By: Jana Greene
“Do not be conformed to this world, but be transformed by the renewal of your mind, that by testing you may discern what is the will of God, what is good and acceptable and perfect.” – Romans 12:2
Too much noise.
The world is just full of too much noise. The past few months have simply overwhelmed me, good things and bad things, both. Graduations, illnesses, a new job, family issues, children leaving the nest, new pets entering the nest….a reorganization of priorities made necessary because of that creeping, wonderful, awful thing called “change.”
Getting used to the “new normal” is hard when “normal” won’t stay static long enough to catch my breath. I’m really struggling with a bit of depression lately, low-level sadness and a feeling of being overwhelmed.
You know what used to really help me unwind? A glass of wine. It’s hard to believe its been nearly thirteen years since I’ve had a glass of wine. Of course, its been twenty since a drink actually relaxed me; there, toward the end, it nearly killed me. I am glad it doesn’t control me anymore.
But still, after all this time – and a life so blessed it is virtually unrecognizable from pre-sobriety days – my mind still sometimes thinks that “one glass of wine” would do the trick! It parrots the same garbage that made me so sick years ago.
I’m on to it, though. In the recovery world, it is the soundtrack of “Stinking Thinking” (or stinkin’ thinkin’, if you are from the South.) I know what it looks, feels, smells and tastes like. And this is it.
1) That one drink would just help me unwind….
Never, ever have I had one drink. Or one of anything else, for that matter; unless it is one pint of Häagen-Dazs ice cream*. Because eating more than one pint at one sitting is just gluttony!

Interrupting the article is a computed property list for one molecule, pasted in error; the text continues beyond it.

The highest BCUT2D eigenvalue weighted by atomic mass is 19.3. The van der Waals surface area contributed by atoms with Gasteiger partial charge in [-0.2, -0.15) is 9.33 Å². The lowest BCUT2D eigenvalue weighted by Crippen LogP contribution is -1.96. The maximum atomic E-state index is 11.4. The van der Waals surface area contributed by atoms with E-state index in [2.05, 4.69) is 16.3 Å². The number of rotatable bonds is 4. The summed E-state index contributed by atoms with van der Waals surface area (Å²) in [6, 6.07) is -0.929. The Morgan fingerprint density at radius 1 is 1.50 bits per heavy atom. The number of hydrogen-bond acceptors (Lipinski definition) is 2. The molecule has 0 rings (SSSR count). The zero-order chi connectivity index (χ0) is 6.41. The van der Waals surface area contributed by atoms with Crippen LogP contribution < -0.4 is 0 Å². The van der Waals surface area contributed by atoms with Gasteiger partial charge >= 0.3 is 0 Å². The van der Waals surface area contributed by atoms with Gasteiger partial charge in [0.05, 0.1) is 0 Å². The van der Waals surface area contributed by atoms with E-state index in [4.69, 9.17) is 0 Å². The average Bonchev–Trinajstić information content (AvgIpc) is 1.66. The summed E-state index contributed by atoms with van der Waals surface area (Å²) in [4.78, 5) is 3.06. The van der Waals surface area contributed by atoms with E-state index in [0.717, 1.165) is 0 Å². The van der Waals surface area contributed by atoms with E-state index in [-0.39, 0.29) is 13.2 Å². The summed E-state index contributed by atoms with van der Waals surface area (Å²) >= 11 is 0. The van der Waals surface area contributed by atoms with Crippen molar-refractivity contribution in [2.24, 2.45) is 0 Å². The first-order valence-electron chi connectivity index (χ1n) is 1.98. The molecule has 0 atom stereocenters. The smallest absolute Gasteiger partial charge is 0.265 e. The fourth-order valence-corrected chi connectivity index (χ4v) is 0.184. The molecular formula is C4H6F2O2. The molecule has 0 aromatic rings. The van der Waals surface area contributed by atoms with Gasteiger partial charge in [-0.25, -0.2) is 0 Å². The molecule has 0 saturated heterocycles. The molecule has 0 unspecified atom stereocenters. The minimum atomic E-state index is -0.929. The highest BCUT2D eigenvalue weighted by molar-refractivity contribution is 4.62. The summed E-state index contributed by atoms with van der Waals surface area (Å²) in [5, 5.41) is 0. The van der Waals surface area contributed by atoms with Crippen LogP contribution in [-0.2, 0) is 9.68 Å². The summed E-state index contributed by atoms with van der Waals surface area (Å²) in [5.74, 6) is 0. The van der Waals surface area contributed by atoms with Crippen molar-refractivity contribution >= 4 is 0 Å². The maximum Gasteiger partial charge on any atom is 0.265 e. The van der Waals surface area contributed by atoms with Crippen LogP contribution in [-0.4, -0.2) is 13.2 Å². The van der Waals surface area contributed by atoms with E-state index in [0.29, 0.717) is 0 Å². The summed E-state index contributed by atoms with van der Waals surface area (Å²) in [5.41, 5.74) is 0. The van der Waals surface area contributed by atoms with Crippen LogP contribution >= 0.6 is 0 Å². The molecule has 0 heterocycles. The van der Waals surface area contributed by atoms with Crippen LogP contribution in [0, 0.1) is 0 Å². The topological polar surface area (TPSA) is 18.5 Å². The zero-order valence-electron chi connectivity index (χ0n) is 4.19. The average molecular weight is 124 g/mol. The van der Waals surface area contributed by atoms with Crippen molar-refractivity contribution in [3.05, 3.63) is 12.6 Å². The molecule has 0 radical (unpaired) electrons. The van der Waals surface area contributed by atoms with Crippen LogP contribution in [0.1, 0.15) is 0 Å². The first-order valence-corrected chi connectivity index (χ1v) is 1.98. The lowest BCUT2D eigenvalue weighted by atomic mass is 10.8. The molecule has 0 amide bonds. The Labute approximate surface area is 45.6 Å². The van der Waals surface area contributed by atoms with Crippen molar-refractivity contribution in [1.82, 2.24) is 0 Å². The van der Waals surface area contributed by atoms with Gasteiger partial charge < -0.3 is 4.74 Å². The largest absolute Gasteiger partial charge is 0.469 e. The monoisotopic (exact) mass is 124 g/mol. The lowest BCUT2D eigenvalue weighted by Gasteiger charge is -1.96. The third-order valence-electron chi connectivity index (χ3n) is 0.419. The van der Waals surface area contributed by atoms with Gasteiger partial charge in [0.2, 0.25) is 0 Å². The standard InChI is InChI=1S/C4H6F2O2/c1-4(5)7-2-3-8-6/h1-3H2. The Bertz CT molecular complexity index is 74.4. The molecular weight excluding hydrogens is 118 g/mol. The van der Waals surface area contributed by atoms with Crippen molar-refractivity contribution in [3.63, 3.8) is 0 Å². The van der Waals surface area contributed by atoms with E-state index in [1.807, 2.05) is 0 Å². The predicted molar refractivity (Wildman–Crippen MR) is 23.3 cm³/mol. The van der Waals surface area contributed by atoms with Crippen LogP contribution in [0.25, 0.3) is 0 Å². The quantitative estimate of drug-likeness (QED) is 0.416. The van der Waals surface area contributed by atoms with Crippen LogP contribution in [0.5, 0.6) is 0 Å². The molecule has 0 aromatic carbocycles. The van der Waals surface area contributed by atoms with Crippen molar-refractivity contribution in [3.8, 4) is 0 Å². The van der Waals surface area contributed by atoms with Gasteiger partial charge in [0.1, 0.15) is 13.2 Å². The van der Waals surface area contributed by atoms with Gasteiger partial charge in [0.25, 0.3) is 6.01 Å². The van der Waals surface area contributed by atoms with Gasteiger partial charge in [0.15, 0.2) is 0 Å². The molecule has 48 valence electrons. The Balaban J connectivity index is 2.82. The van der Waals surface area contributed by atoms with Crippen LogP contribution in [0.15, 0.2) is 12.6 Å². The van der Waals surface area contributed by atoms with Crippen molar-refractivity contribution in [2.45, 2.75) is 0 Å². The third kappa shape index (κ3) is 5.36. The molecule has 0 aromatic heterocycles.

Sometimes, and I’m just being honest, I just want all the noise and anxiety to stop. For five minutes. The five minutes a drink afforded me cost me hours and days of spiraling, and the occasional blackout. The parroting stinking thinking soundtrack forgets about that little detail. Hardly worth it.
2) Its been over a dozen years! Maybe I’m cured ….
This is a sneaky one because it adds pride to the already-convoluted mix, as if the length of my sobriety insures against future alcohol abuse. Danger! Danger!
I have known people with extraordinary “”time” relapse, and instantly be transported back to the depths of despair afforded by addiction, or worse. There is no cure for alcoholism. Not taking the first drink is the best insurance there is.
There was a time I could not imagine going 24 hours without a drink. It is not ‘living in the past’ to remember what that was like. It is essential that I remember that.
The fact that I still – when really struggling with life on life’s terms – obsess about drinking as a relaxation technique, confirms that I am, in fact, an alcoholic. I will never be able to drink normally. And to try could very likely be the death of me (and very nearly was.)
3) It wasn’t that bad, my drinking…